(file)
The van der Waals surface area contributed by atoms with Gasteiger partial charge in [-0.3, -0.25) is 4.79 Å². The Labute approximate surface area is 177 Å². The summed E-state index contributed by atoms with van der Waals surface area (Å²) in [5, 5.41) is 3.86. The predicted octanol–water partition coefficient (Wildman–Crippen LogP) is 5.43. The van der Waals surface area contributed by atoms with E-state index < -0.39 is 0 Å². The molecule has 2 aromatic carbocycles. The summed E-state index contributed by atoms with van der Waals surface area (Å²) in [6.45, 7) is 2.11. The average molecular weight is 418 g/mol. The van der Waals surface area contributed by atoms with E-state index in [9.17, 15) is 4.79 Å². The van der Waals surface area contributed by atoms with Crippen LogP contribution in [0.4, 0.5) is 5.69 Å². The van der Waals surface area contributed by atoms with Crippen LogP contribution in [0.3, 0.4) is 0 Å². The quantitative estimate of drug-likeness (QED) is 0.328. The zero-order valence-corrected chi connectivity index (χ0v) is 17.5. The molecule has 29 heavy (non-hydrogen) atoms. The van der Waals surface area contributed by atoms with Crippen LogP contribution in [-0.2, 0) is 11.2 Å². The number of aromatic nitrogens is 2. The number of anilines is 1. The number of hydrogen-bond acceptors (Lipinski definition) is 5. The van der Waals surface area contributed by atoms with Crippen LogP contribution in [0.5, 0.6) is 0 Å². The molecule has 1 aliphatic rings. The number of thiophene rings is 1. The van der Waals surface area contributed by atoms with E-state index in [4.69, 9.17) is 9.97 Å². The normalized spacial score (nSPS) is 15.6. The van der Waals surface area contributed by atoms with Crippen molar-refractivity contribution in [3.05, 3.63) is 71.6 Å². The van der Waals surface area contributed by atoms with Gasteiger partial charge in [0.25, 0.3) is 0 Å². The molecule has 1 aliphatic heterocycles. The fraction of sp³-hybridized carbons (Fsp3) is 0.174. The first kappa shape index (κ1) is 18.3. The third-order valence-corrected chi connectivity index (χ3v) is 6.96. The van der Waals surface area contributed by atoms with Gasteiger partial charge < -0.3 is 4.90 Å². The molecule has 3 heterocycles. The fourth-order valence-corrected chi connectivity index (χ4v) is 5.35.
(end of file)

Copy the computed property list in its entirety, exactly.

The van der Waals surface area contributed by atoms with Gasteiger partial charge in [-0.3, -0.25) is 4.79 Å². The Labute approximate surface area is 177 Å². The summed E-state index contributed by atoms with van der Waals surface area (Å²) in [5, 5.41) is 3.86. The predicted octanol–water partition coefficient (Wildman–Crippen LogP) is 5.43. The van der Waals surface area contributed by atoms with E-state index < -0.39 is 0 Å². The molecule has 2 aromatic carbocycles. The summed E-state index contributed by atoms with van der Waals surface area (Å²) in [6.45, 7) is 2.11. The average molecular weight is 418 g/mol. The van der Waals surface area contributed by atoms with E-state index in [9.17, 15) is 4.79 Å². The van der Waals surface area contributed by atoms with Crippen LogP contribution in [0.4, 0.5) is 5.69 Å². The van der Waals surface area contributed by atoms with Crippen LogP contribution in [0.3, 0.4) is 0 Å². The quantitative estimate of drug-likeness (QED) is 0.328. The zero-order valence-corrected chi connectivity index (χ0v) is 17.5. The molecule has 29 heavy (non-hydrogen) atoms. The van der Waals surface area contributed by atoms with Crippen LogP contribution in [-0.2, 0) is 11.2 Å². The number of aromatic nitrogens is 2. The number of anilines is 1. The number of hydrogen-bond acceptors (Lipinski definition) is 5. The van der Waals surface area contributed by atoms with Crippen LogP contribution in [0.5, 0.6) is 0 Å². The molecule has 1 aliphatic rings. The number of thiophene rings is 1. The van der Waals surface area contributed by atoms with E-state index in [4.69, 9.17) is 9.97 Å². The normalized spacial score (nSPS) is 15.6. The van der Waals surface area contributed by atoms with Crippen molar-refractivity contribution in [3.05, 3.63) is 71.6 Å². The van der Waals surface area contributed by atoms with Gasteiger partial charge in [0.25, 0.3) is 0 Å². The molecule has 1 aliphatic heterocycles. The fraction of sp³-hybridized carbons (Fsp3) is 0.174. The first kappa shape index (κ1) is 18.3. The third-order valence-corrected chi connectivity index (χ3v) is 6.96. The van der Waals surface area contributed by atoms with Gasteiger partial charge < -0.3 is 4.90 Å². The molecule has 3 heterocycles. The fourth-order valence-corrected chi connectivity index (χ4v) is 5.35.